A Lot or a Little?
What you will—and won't—find in this book.
Dystopian fantasy meant to entertain and provoke thought.
Having money and status or believing you're chosen by a god doesn't make you better than anyone else. Being privileged doesn't make you a higher quality than anyone else. Oppressed and suppressed people will eventually rise up. Refusing to listen to them or help make their lives better only results in chaos, turmoil, and violence.
Positive Role Models
Dani, loyal and grateful to her parents, is trying to live the life they want for her instead of the life she would want for herself. She's worked hard to become the highest-achieving student in her year. As she's exposed to her society's cruelties and injustice, she bravely risks her personal safety and security to try to bring about change. She and Carmen are positive representations of a same-sex relationship. Lots of positive representations of Latinx culture in a fantasy setting. Most other characters are mysterious. Some turn out to be good. Bad guys are usually motivated by craving power.
Violence & Scariness
Protestor/police violence like explosions and gunshots. Pain of a burn victim is described in some detail. A knife held at the throat draws blood. Lots of hostile characters and a pervasive sense of menace and dread.
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Sex, Romance & Nudity
A same-sex romance involves lots of sexual tension and sensuality, and a few scenes of heavy kissing with mostly emotional descriptions. Masturbation is vaguely but sensually described once.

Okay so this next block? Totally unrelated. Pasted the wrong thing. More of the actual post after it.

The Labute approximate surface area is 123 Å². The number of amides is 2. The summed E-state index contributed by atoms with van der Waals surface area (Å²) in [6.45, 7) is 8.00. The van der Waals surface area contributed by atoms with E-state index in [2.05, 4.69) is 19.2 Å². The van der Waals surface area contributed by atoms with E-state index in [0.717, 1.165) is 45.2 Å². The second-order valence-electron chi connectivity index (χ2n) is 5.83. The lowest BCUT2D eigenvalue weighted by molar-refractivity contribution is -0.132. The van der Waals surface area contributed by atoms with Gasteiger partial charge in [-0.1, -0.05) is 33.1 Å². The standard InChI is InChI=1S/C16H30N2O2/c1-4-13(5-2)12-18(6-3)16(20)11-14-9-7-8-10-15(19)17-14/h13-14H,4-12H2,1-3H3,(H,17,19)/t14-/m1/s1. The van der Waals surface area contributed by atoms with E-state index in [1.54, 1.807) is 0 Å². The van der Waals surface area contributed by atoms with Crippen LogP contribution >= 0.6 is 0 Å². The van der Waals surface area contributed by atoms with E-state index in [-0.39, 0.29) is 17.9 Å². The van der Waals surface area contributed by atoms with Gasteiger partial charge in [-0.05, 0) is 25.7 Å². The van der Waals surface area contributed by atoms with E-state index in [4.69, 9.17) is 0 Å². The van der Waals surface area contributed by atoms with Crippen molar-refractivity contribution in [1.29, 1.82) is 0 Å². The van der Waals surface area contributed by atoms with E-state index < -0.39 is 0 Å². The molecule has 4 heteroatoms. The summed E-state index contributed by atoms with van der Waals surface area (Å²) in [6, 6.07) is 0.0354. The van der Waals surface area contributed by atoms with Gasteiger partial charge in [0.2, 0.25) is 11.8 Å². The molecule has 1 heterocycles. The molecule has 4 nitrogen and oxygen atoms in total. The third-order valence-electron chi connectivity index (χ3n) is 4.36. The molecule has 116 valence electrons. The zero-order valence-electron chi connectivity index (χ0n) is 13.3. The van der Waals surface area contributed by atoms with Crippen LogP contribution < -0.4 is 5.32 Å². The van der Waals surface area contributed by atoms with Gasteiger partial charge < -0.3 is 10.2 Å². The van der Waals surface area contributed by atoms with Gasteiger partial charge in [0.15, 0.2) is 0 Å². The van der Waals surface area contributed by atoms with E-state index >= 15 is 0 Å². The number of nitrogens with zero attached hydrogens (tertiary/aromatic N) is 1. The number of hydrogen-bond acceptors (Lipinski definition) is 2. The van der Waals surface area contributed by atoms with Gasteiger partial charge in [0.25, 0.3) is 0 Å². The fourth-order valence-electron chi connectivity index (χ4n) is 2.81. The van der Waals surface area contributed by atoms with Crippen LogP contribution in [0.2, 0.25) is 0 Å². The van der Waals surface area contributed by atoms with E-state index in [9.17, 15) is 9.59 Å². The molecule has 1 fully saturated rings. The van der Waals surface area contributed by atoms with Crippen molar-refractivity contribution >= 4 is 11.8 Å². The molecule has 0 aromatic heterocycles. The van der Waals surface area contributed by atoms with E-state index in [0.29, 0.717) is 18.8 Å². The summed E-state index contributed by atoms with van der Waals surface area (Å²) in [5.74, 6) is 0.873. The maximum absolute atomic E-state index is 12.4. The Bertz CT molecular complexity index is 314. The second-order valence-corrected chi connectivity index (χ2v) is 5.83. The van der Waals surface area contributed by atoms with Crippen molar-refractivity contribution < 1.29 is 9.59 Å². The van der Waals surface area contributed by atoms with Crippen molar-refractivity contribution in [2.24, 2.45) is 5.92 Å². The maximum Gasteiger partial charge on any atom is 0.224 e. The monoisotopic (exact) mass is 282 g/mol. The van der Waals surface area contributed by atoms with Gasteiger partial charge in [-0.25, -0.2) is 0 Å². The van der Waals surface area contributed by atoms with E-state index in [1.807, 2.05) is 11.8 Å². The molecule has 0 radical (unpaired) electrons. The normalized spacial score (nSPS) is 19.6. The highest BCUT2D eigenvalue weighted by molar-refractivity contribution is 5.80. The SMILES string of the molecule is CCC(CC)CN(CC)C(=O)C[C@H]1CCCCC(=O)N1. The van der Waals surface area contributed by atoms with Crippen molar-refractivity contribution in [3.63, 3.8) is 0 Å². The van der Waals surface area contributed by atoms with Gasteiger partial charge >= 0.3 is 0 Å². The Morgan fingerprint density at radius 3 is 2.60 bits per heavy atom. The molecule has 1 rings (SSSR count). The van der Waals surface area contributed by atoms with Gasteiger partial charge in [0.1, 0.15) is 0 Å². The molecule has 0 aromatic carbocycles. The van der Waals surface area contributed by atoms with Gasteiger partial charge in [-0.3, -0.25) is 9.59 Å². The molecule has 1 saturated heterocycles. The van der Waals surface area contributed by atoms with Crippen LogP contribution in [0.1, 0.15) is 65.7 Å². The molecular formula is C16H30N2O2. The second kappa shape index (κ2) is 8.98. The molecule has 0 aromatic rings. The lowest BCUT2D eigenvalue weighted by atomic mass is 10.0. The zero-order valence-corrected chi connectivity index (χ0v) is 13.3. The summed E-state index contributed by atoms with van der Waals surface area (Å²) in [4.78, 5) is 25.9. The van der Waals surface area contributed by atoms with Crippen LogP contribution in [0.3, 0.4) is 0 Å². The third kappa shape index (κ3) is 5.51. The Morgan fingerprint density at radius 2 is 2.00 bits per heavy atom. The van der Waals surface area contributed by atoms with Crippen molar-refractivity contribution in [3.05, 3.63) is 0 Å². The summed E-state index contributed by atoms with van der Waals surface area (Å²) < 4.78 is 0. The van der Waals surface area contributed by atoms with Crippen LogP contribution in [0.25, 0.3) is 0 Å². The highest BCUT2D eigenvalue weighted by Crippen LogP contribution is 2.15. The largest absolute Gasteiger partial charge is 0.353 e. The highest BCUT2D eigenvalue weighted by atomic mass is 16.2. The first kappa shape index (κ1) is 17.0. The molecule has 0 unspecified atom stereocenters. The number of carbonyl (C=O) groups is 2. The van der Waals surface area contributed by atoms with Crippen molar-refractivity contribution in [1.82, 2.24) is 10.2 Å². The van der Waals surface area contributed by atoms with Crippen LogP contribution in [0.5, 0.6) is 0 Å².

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Drinking, Drugs & Smoking
Social drinking includes wine with meals and cocktail parties in a glamorized world, but there's no excess or consequences. Some negative, altered behavior from a bad guy who's drunk.
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Parents Need to Know
Parents need to know that We Set the Dark on Fire is the first of two planned volumes set in a dystopian, fictional world. Through a same-sex romance and people rebelling against an oppressive government, it explores women's roles in society, especially as they're seen by men and reflected off them, too. A few instances of violence from rebellion, like gunshots and explosions, are mostly experienced from a distance, but pain from being burned is described in some detail. The overall atmosphere is menacing. A same-sex romance describes attraction and kissing, and one scene describes masturbation vaguely but sensually. Wine with meals and cocktail parties don't result in excess, but one character's behavior is altered in a bad way when he's drunk. The only strong language is "bitch."
Is It Any Good?
Debut novelist Tehlor Kay Mejia brings a refreshing Latinx twist to the first part of this absorbing, two-volume, dystopian story. Mejia ably builds a world that feels like a Caribbean island nation, complete with a compelling mythology and peppered with Spanish or Spanish-derived words and names. And especially strong is her ability to maintain a sense of dread and menace that keeps the pages of We Set the Dark on Fire turning.
Daniela and Carmen are relatable characters learning about the world around them, as it really is, for the first time. Other characters are mostly predictable clichés, from the magnetic leaders of the rebellion to the scheming, controlling mothers-in-law. But it'll provoke a lot of thought about women in society, social inequality, the walls that keep people out, and the walls that keep people in. Strong sensuality and mature themes make it best for teens and up.
Did we miss something on diversity?
Research shows a connection between kids' healthy self-esteem and positive portrayals in media. That's why we've added a new "Diverse Representations" section to our reviews that will be rolling out on an ongoing basis. You can help us help kids by suggesting a diversity update.